The Joanneum was founded in 1811 by Archduke Johann together with the Styrian estates as the "Innerösterreichisches Nationalmuseum" ("Inner Austrian National Museum"). In its early years it was above all a combination of teaching and research institute and a museum focusing on scientific and technical objects. Renowned scientists worked there, including Friedrich Mohs, who developed a mineral hardness scale named after him in Graz. During the nineteenth century, the University of Technology in Graz and the Montanuniversität Leoben (Mining University of Leoben) developed from the Joanneum. Through the archduke's endowment instruction to collect and reflect the history of the province in a single location, more and more works of historical, artistic and cultural value were acquired. At the same time the Grazer Zeichenakademie (Graz Drawing Academy), founded in 1785, established the Landesbildergalerie (Styrian Painting Gallery), which was incorporated in the Joanneum during the nineteenth century. A reading group was founded, which in the twentieth century became the Steiermärkische Landesbibliothek (Styrian Provincial Library). The Joanneum archive ultimately became the Steiermärkisches Landesarchiv. Following the separation of the museum from the technical university in 1887, the collections were merged to form the Landesmuseum Joanneum with eleven separate departments: four scientific collections, five art and cultural history departments, a library and an archive. Through the acquisition of further buildings (Landeszeughaus 1892, Museumsgebäude Paulustorgasse – Volkskundemuseum 1913) and a major new building in Neutorgasse (1895), the institute grew to become the largest provincial museum in Austria.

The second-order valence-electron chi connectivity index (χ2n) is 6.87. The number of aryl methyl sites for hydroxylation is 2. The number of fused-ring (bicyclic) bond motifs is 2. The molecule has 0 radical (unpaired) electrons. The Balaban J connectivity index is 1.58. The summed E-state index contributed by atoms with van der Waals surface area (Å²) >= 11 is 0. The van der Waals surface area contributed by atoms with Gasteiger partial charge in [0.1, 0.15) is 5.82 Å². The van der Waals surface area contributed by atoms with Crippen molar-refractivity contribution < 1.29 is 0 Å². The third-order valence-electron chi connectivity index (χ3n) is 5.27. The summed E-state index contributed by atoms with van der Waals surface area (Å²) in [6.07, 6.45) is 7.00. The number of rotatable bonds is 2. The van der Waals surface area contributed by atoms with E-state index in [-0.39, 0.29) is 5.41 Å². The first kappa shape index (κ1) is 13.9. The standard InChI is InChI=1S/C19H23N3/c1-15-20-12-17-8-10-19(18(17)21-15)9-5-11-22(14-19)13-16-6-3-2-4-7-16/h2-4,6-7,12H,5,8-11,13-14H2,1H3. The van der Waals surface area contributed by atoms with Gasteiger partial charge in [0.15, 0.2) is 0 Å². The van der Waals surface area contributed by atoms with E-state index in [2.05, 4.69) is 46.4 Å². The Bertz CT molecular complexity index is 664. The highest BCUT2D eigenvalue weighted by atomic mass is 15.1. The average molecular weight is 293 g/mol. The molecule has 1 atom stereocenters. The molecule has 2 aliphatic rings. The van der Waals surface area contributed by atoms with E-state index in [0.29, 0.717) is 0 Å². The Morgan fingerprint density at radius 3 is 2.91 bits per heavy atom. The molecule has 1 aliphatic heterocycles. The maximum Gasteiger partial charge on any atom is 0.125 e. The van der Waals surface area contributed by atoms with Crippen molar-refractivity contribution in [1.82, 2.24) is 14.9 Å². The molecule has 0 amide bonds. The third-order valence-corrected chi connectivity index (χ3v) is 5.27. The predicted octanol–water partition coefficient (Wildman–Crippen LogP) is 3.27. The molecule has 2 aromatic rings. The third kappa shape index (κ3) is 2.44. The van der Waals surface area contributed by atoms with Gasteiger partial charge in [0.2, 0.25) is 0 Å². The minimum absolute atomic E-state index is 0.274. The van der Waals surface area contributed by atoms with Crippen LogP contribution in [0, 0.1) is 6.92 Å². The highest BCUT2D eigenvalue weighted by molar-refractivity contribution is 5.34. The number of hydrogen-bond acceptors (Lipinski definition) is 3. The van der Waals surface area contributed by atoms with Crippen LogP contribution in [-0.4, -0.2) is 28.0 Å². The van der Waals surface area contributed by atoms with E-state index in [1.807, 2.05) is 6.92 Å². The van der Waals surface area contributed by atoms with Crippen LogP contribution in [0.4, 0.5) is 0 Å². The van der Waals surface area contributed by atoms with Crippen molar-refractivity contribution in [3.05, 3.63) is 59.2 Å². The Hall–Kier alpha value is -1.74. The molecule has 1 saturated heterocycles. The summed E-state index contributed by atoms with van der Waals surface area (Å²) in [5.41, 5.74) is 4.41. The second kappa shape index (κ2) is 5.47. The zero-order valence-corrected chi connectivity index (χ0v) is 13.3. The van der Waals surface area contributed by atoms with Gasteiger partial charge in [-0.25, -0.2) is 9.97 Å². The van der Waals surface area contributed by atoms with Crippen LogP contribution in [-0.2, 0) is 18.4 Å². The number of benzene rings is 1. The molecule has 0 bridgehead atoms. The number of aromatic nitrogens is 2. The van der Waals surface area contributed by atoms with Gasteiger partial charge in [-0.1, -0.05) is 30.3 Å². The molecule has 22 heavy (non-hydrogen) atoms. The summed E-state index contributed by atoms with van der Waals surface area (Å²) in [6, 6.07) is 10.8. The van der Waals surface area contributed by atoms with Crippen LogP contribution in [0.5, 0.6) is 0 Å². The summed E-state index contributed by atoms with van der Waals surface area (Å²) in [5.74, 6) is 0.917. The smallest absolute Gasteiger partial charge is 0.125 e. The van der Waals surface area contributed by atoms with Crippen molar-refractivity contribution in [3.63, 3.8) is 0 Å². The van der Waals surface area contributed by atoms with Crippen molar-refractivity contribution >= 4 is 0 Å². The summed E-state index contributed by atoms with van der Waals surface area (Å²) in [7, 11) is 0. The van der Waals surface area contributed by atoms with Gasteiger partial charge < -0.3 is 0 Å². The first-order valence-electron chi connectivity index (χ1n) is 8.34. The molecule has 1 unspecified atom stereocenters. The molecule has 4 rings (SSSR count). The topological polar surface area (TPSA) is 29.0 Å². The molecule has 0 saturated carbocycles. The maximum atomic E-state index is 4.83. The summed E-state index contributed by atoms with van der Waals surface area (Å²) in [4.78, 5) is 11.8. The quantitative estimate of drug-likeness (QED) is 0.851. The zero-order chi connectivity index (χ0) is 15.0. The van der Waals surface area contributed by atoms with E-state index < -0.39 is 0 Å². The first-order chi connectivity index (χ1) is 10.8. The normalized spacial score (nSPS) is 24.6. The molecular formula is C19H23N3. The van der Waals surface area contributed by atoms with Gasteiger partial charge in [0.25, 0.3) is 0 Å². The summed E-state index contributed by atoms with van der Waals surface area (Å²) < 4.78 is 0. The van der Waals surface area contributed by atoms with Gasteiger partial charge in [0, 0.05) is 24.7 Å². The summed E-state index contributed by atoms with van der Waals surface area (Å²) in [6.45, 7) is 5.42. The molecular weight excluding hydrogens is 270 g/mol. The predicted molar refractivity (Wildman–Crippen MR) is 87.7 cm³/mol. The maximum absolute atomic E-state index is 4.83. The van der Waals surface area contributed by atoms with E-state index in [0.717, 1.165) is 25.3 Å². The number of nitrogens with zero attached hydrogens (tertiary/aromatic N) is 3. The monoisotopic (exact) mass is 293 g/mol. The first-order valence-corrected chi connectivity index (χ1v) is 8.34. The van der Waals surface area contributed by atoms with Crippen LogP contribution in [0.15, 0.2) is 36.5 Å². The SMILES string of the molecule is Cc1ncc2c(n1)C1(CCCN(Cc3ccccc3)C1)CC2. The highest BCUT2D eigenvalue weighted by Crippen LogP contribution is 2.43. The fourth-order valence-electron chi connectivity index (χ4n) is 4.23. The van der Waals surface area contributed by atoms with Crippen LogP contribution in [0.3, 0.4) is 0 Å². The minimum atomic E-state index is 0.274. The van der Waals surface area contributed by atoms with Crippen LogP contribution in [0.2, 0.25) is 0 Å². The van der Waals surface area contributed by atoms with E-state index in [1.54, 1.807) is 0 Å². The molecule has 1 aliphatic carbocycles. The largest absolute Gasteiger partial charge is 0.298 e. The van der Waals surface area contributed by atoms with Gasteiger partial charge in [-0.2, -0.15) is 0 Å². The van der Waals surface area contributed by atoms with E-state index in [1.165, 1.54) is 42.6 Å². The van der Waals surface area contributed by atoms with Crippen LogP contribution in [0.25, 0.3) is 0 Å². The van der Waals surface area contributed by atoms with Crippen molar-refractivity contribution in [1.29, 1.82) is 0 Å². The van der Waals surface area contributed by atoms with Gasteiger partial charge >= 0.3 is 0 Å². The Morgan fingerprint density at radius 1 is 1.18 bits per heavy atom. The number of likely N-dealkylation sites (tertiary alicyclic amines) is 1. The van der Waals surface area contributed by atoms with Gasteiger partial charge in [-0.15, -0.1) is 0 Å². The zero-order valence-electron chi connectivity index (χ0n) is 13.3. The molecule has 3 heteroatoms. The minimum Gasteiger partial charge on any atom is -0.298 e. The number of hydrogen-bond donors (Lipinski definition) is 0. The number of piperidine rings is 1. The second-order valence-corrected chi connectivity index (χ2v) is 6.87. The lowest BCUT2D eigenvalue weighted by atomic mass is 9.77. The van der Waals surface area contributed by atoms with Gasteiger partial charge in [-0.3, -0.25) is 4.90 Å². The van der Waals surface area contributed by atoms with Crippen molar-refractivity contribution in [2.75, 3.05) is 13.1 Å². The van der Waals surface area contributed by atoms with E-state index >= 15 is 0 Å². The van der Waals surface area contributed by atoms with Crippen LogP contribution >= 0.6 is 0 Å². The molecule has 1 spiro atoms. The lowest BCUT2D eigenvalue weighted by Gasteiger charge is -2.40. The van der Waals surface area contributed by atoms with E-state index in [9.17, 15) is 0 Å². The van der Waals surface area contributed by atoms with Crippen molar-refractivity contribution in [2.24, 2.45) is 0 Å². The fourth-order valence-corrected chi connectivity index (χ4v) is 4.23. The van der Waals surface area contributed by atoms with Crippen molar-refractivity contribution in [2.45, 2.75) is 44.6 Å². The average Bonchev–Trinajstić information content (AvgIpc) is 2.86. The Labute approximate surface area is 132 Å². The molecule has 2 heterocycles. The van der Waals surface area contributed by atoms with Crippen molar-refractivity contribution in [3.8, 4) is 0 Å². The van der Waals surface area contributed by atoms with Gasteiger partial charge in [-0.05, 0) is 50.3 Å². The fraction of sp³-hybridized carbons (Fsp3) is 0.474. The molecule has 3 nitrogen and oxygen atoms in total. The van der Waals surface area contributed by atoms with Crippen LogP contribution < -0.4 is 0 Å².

Until a director was appointed for the first time in 1936, the Joanneum was headed by a committee with seven or eight members, the "Kuratorium". After the annexation of Austria in 1938, however, the first director Eduard Coudenhove-Erthal (1890–1964) was forced to resign following the restructuring of the Joanneum at the instigation of Josef Papesch, head of the culture department in Gau Steiermark, to be replaced by the Nazi Wilfried Teppner. The museum was now answerable to Section II d of the Reichsstatthalter of Styria. Most of the acquisitions from Viennese collections seized and secured by the Nazis, such as those of Alphonse and Louis Rothschild, Oscar Bondy, Rudolf Gutmann and Albert Pollak, and also from Burgenland and Styrian estates, concerned the Joanneum's art and applied art collections. They played an important role in the development of the Neue Galerie founded in 1941. Acquisitions were made through a special "Judenkredit" (Jewish loan) item in the budget by Gau Steiermark granted annually to the museum for "the purchase of seized Jewish art objects". The academic personnel in the Joanneum were frequently called upon for their expert advice. For example, Karl Garzarolli-Thurnlackh, head of the Landesbildergalerie and from 1941 of the Alte Galerie, was a court-sworn general art expert at this time (paintings, sculptures and graphic art). As the Gau official responsible for art education and Museumspfleger (special museum curator) for the district Styria, Hans Riehl, from 1941 head of the Neue Galerie, was involved in the acquisition of cultural items in Lower Styria. The first external depots for museum objects became necessary in autumn 1938, as the museum’s own depots were full on account of additions from the collections confiscated from St. Lambrecht and Admont abbeys. Preparations for storage in the event of air raids began in autumn 1939, with suitable sites being sought outside Graz and away from large towns and railway junctions. Until the end of the war, the Joanneum used over twenty-five storage sites throughout Styria. Art collections were stored in Stift Rein, Schloss Gutenberg by the Raabklamm, Forsthaus Gstatterboden, Propstei Aflenz, Pfarrhof Wildalpen, Propstei Zeiring, Schloss Pux near Teufenbach, Schloss Herberstein and Schloss Thal. The scientific collections were stored at Schloss Waldstein near Deutschfeistritz, Burg Rabenstein, Schloss Gutenberg an der Raabklamm and Schloss Hollenegg near Deutschlandsberg. Schloss Freibüchl/Gemeinde Hengsberg and Schloss Herberstein housed the archaeological and coin collections. Safes at banks in Graz were also used for these collections. According to a report in 1954, the Kulturhistorische Sammlung had seventeen external stores, including Stift Rein and Schloss Frauental an der Laßnitz. The Zeughaus collection was stored in Weissenegg, Stainz and Waasen castles, and the Volkskundemuseum inventory at Schloss Weyer near Frohnleiten. Only outsize, bulky and extremely fragile objects, such as the "Friedrichswagen" (c. 1450), which was walled in for protection, remained in Graz. After the war, all of the items had been returned by 1946.